We've gathered up the top 9 myths you've heard about testosterone HRT, so you can know what's what.
I remember when I was first weighing up whether or not to start taking testosterone. It was 2015 and I had just come back from a five week trip abroad in Australia, riding on the fumes of a new name and gender. Instagram was still an app with a handful of sepia-toned filters that you used to make your photos look edgy. I would stay up late nights sucked deep into the wormhole of Youtube, accidentally stumbling upon detransition videos that I would never be able to un-see. What I would have given to have a resource to show me what was possible for my gender.
Deciding to finally take the leap to start hormone-replacement-therapy (HRT) can be a daunting, if not an utterly terrifying and somewhat exhilarating process—a mixed bag really. Cultural transphobic narratives about the biological effects of hormones paired with the lack of research and trans-competency in the medical field can make the process of deciding to go on hormones confusing. That’s where FOLX comes in. We’ve compiled a list of the 9 top myths you might have heard about testosterone HRT and worked with our vetted clinicians to debunk each one of them. No more getting sucked down the rabbit hole of the deep web, here is everything that you need to know is true and not true about taking T.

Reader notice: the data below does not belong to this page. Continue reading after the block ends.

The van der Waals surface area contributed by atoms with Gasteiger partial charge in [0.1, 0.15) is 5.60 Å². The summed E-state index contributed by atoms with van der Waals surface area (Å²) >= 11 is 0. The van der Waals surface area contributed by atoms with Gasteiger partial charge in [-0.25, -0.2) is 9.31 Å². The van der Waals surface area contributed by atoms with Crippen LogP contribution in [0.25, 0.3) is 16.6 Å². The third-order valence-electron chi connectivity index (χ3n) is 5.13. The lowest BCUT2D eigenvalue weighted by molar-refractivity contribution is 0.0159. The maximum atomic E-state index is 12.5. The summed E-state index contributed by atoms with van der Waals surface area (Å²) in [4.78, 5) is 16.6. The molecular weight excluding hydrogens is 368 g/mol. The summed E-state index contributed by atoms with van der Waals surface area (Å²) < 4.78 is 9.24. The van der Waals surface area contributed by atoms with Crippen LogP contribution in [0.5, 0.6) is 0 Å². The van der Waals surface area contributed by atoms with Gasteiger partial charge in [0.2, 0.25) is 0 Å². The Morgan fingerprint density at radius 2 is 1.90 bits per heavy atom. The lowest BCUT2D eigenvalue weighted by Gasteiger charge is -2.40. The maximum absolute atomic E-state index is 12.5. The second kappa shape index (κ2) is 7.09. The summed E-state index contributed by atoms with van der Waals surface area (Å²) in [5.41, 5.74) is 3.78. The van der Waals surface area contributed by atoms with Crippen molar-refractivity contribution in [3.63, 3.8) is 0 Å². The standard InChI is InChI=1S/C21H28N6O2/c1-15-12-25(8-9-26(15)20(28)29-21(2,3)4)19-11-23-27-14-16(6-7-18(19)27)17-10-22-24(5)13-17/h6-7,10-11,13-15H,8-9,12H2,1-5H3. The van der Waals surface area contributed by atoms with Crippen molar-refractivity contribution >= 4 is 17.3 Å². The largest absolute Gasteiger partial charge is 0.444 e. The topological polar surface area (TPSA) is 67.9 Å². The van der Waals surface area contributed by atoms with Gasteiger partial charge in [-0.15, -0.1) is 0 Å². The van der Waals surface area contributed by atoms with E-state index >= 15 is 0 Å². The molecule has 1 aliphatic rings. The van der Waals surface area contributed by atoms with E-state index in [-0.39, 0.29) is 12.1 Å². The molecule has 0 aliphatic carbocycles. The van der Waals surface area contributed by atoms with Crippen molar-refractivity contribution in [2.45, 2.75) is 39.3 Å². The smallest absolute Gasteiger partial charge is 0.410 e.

This is one of the most popular myths on the market. And it’s a pervasive one, not just for people who haven’t thought critically about gender before. It’s been proven time and time again that the biological link between higher levels of testosterone and aggression or violence is weak, if not completely nonexistent. So why do so many people still believe in this correlation? When it comes to testosterone, there is this idea that masculinity is innately violent. Instead of understanding why it is that some men and masculine people might act out of anger or aggression and perhaps healing or holding those men accountable for their actions-- it becomes so much easier to reduce toxic masculinity down to biology—something inherent.
But we know that gender doesn’t work that way. Nathan Levitt, one of our clinicians at FOLX, puts it this way. “Sometimes new emotions come up as we start to become more comfortable with ourselves, and this could include any emotion, even anger. Everyone is different. I’ve been on testosterone for 15 years and this hasn’t been my personal experience, nor an experience I’ve heard often from patients. Hormones do affect mood though, so sometimes you might feel irritable when you’ve missed a shot or your levels change.” If you are worried that taking testosterone is going to give you a personality transplant, the good news is that it won’t.
Another common myth is that testosterone will prevent you from being able to cry ever again. Some people might find it more difficult to cry, but there are many factors at play. Rocco Kayiatos spoke with us about the changes he experienced after going on testosterone. “I had two emotional experiences before I started testosterone: anger and frustration. After I started hormones and my body and face started to match my mind's eye version of myself, I started to feel a full range of emotions and found myself able to access tears more often and more easily.”